The description of procedures for the expression of movement continues through photographic and filmic categories, covering such issues as juxtaposition and decomposition and recomposition of cinematic film. Finally in his typology of movement Popper defines the category of ‘movement expressed by movement itself’.

Within this categorisation, Popper sees several important areas of movement which all seem to be inspired by movement in nature or the boundary between the natural and the mechanical. Art that uses simple mechanical movement plays with the movement of the modern machine age. Artists such as Picabia, Duchamp, Tinguely and Kramer adopted the use of mechanical movement to simultaneously explore the beauty and monstrosity of the machine in motion. By 1968 the previous introduction of electromechanical, electronic, thermal, hydraulic and magnetic forms of movement produced even more complex results.

The work of Tatlin, Rodchenko and later the more playful pieces of Calder, are all seen by Popper as exploring less predictable forms of movement. Their use of mobiles and later the combining with colour projection and reflection, produced movement that was more complex and astonishing in the variety of the effects produced.

Popper also explores movement in art that is produced by the active participation of the viewer. This is either in the form of starting the movement in a mobile or machine driven piece or by the need for the viewer to move in a certain pattern to reveal the actual images the artist has created. There is also movement as perceived by the growth or deterioration of the material used to create the piece of art.

Finally, Popper defines a further category and with it makes a remarkably visionary statement. Movement as seen through the repetition of formal elements is to Popper a very odd but interesting development. He sees the order that the eye follows in tracing a sequence of like elements as crucial and worthy of further research. He then says (1968 p.222) ‘It is quite possible to imagine that the kinetic art of the future will be composed by a premutational machine.’ A ‘premutational machine’ that represents the repetition of formal elements is surely a computer. Using the formal elements of 1s and 0s the computer is able to represent these in astonishing ways, in effect disguising the fact that all it has to work with are 1s and 0s.

Cosmic Speculation

In contrast to Popper, Guy Brett writes about Kinetic Art in the catalogue to a major exhibition of this work in 2000. He had previously followed, researched and written extensively about kinetic Art but the time difference and in particular the two decades since the effective end of Kinetic Art, have given his observations an objectiveness which are both helpful and enlightening.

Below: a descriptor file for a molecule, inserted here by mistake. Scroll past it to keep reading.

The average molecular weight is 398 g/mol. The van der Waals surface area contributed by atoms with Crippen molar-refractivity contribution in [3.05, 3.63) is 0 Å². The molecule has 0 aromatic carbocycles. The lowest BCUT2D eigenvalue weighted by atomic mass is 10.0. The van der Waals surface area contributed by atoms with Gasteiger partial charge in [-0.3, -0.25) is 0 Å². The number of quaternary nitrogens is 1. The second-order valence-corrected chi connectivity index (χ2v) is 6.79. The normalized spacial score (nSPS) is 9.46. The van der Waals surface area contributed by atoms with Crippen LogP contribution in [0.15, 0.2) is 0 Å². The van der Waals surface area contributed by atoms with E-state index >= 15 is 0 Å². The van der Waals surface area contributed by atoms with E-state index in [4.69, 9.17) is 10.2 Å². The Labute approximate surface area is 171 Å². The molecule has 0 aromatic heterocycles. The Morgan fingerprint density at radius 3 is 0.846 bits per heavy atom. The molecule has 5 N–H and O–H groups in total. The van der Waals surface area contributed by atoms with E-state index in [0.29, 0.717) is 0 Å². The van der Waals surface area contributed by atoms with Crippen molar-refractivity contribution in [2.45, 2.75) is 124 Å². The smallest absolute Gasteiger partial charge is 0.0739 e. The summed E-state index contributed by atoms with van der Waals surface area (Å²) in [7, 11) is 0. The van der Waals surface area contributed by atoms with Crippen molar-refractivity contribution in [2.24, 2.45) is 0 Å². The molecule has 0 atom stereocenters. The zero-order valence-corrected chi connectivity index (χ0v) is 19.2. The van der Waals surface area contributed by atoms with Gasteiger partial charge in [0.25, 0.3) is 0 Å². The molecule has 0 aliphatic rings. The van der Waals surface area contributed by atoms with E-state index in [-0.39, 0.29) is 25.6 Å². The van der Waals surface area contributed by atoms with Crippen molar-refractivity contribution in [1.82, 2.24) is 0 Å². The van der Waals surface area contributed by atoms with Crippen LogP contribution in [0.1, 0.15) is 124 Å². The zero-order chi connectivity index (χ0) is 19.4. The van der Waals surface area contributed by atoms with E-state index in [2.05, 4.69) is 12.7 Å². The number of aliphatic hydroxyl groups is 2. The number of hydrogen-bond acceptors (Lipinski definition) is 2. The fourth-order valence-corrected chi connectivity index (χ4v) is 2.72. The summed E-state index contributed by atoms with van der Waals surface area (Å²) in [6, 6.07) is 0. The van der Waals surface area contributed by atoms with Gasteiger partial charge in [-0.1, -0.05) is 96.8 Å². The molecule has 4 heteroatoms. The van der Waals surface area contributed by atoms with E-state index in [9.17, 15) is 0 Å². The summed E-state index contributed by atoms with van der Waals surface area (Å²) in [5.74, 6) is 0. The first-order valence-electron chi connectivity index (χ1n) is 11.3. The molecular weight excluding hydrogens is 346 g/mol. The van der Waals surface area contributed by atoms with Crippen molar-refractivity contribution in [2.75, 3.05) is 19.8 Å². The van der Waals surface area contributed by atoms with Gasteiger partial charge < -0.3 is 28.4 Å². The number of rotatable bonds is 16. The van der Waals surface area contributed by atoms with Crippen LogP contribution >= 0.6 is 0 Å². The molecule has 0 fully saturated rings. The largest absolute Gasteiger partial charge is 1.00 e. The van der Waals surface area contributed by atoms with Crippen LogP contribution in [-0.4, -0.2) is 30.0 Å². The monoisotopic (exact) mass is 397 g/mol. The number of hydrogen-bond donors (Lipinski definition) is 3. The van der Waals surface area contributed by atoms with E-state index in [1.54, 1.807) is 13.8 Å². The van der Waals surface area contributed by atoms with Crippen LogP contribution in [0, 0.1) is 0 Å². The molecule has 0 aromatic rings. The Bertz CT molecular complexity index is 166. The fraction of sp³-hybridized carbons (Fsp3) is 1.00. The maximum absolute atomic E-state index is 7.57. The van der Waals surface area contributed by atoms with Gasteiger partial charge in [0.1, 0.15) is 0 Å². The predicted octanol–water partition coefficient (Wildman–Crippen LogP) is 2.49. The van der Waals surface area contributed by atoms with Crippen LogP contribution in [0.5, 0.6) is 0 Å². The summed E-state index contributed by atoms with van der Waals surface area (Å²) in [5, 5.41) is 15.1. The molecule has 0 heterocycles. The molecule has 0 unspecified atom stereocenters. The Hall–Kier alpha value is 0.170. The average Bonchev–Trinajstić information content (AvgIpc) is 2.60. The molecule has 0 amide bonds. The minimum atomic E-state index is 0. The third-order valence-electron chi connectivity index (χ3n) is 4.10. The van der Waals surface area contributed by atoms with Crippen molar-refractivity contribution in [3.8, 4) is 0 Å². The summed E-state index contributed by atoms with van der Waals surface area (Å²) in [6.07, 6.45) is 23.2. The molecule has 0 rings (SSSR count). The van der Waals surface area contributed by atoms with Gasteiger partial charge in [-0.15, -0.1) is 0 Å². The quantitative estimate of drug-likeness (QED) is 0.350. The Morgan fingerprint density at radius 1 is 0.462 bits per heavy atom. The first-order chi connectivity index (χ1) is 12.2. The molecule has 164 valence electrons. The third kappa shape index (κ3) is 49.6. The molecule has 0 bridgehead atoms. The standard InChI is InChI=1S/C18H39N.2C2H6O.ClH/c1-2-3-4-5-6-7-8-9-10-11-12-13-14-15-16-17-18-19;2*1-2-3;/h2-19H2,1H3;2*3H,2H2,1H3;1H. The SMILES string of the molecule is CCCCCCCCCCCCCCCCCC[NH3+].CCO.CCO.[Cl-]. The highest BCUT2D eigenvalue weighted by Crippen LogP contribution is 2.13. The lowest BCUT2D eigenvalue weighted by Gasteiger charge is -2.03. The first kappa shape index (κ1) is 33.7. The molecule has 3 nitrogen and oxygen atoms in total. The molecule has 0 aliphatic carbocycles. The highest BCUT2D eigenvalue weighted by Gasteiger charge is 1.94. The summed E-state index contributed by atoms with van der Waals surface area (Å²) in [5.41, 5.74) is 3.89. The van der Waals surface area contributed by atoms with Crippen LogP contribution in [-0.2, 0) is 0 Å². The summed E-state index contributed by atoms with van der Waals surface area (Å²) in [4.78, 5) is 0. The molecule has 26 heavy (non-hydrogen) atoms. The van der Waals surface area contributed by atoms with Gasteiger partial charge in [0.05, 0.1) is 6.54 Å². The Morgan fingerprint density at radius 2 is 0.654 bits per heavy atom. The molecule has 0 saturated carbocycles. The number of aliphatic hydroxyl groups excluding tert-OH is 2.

Brett sees a need to reintroduce a contemporary audience to the ‘language of movement’. He accepts the difficulties in presenting Kinetic Art as well as the technical and conservational issues that arise and cites these as reasons for the lack of kinetic work in many of todays museums. However he is adamant that Kinetic Art is not a side show or just a form of entertainment and believes that it deserves to be treated with the same seriousness as, say, Minimal Art, Conceptual Art, or indeed Pop Art.

One area of Brett’s observations that I find particularly interesting and relevant to my own work is a thread he identifies in Kinetic Art, which he describes as ‘cosmic speculation’ (Brett 2000 p.10). He sees this as both an investigation of reality and an investigation of the aesthetic. For Brett, many of the artists involved in Kinetic Art, see speculation about the structure of the universe as inseparable from the transformation of the formal structures of art, and vice versa.

Guy Brett (2000 pp. 10-12) then outlines three metaphors of the universe which he sees in use within Kinetic Art. Firstly an image of the cosmos as ‘crystalline planes’, rooted in science and carefully structured. The second vision is best expressed by Henri Michaux, an artist in the l’informel grouping, when in 1963 he described his vision of the universe as, ‘Space that is teeming, a space of gestation, of transformation, of multiplication, whose swarming, even if only an illusion, would give a better idea than our ordinary vision of what the cosmos is like’ (quoted Brett 2000 p.11). The third metaphor for the universe is the void, nothing, emptiness, the limitless and dimensionless.